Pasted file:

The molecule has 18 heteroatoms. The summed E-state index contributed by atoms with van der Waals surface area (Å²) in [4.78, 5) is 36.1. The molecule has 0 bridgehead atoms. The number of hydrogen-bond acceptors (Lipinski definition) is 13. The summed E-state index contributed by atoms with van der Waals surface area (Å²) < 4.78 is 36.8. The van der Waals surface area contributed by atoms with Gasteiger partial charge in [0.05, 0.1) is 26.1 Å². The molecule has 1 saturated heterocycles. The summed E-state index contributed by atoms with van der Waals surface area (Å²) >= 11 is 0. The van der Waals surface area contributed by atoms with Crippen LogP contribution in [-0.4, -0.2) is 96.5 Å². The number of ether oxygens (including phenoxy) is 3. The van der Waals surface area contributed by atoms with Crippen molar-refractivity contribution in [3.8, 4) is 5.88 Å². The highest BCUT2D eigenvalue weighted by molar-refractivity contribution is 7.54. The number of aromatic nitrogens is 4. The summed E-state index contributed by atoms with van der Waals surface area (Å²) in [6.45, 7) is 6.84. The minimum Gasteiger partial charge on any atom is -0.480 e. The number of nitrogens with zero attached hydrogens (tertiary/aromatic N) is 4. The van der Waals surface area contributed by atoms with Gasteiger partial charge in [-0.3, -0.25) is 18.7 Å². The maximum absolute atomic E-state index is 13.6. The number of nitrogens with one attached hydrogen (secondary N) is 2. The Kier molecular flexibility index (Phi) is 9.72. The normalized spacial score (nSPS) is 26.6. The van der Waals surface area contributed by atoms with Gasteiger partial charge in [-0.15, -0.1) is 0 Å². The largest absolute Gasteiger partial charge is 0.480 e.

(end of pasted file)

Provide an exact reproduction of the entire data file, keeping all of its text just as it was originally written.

The molecule has 18 heteroatoms. The summed E-state index contributed by atoms with van der Waals surface area (Å²) in [4.78, 5) is 36.1. The molecule has 0 bridgehead atoms. The number of hydrogen-bond acceptors (Lipinski definition) is 13. The summed E-state index contributed by atoms with van der Waals surface area (Å²) < 4.78 is 36.8. The van der Waals surface area contributed by atoms with Gasteiger partial charge in [0.05, 0.1) is 26.1 Å². The molecule has 1 saturated heterocycles. The summed E-state index contributed by atoms with van der Waals surface area (Å²) >= 11 is 0. The van der Waals surface area contributed by atoms with Crippen LogP contribution in [-0.4, -0.2) is 96.5 Å². The number of ether oxygens (including phenoxy) is 3. The van der Waals surface area contributed by atoms with Crippen molar-refractivity contribution in [3.8, 4) is 5.88 Å². The highest BCUT2D eigenvalue weighted by molar-refractivity contribution is 7.54. The number of aromatic nitrogens is 4. The summed E-state index contributed by atoms with van der Waals surface area (Å²) in [6.45, 7) is 6.84. The minimum Gasteiger partial charge on any atom is -0.480 e. The number of nitrogens with zero attached hydrogens (tertiary/aromatic N) is 4. The van der Waals surface area contributed by atoms with Gasteiger partial charge in [-0.3, -0.25) is 18.7 Å². The maximum absolute atomic E-state index is 13.6. The number of nitrogens with one attached hydrogen (secondary N) is 2. The Kier molecular flexibility index (Phi) is 9.72. The normalized spacial score (nSPS) is 26.6. The van der Waals surface area contributed by atoms with Gasteiger partial charge in [-0.15, -0.1) is 0 Å². The largest absolute Gasteiger partial charge is 0.480 e.